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Bridges Out Of Poverty

Posted by R.H. Brown | July 16, 2012 / 04:42pm | Local News, Business, Faith & Family

STARKVILLE, Miss. (WCBI) -- A program in North Mississippi is helping people get ahead in life by giving them the tools for success.

About a dozen people needing a hand up in life recently graduated from the Bridges Out of Poverty program in Starkville. Similar programs are under way in Winston, Noxubee and other area counties.

Its goal is to get them across the poverty line and into the middle class.

"One of the things that I did not realize is how difficult it is for people in generational poverty to pull themselves out of poverty," said Lynn Phillips-Gaines, executive director of the 'Bridges Out of Poverty' program talking about families who are stuck in a cycle of poverty from one generation to the next..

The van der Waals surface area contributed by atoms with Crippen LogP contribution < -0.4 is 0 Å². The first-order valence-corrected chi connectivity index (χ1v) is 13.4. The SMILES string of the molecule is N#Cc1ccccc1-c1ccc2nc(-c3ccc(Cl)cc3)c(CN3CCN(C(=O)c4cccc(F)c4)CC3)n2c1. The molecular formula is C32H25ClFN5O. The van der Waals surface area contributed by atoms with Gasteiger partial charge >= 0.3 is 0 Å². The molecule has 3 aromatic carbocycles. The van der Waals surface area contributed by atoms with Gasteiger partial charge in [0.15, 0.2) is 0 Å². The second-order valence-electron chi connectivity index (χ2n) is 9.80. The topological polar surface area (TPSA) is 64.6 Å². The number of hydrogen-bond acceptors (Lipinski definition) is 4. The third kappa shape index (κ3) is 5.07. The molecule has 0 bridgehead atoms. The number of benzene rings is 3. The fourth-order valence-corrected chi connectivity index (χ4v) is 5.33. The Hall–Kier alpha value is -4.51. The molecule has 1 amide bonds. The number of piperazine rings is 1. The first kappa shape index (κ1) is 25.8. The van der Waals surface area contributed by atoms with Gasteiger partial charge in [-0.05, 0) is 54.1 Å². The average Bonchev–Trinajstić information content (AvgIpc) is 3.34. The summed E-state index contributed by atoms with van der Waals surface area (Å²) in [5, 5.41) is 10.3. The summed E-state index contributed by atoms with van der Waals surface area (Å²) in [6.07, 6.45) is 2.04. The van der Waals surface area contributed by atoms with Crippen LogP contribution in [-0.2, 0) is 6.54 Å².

The three-pronged grassroots project, developed by caring communities, helps people get ahead in a just-getting-by world.

First, the 16 three-hour sessiones are aimed at educating the middle class about the plight of those in poverty.

"And then the second thing we do is we take people that are living in the lower economic, socioeconomic strata and we teach them about poverty. The very same material, but it's done in such a way that they can understand it. People in poverty do not process the world the same way people in the middle class do," said Phillip-Gaines.

"Where it allows people in poverty to take power over their own lives, it allows them to enter a discussion about what poverty looks like," said Tequilla Manning, the program's operations manager.

The third phase pushes graduates out into the world, to make their own way in life.

"Once the getting ahead people graduate, then they go into a two-year, one-on-one mentoring program with someone that's walking with them," said Phillips-Gaines.

"When you've got somebody who's motivating you and telling you you can do it, you can do it. You have to push people. But some people get weak by the wayside and they just give up," explained Shirley Ross, one of the program's participants.

There is also a Bridges for Kids program aimed at children ages 3 to 16. 

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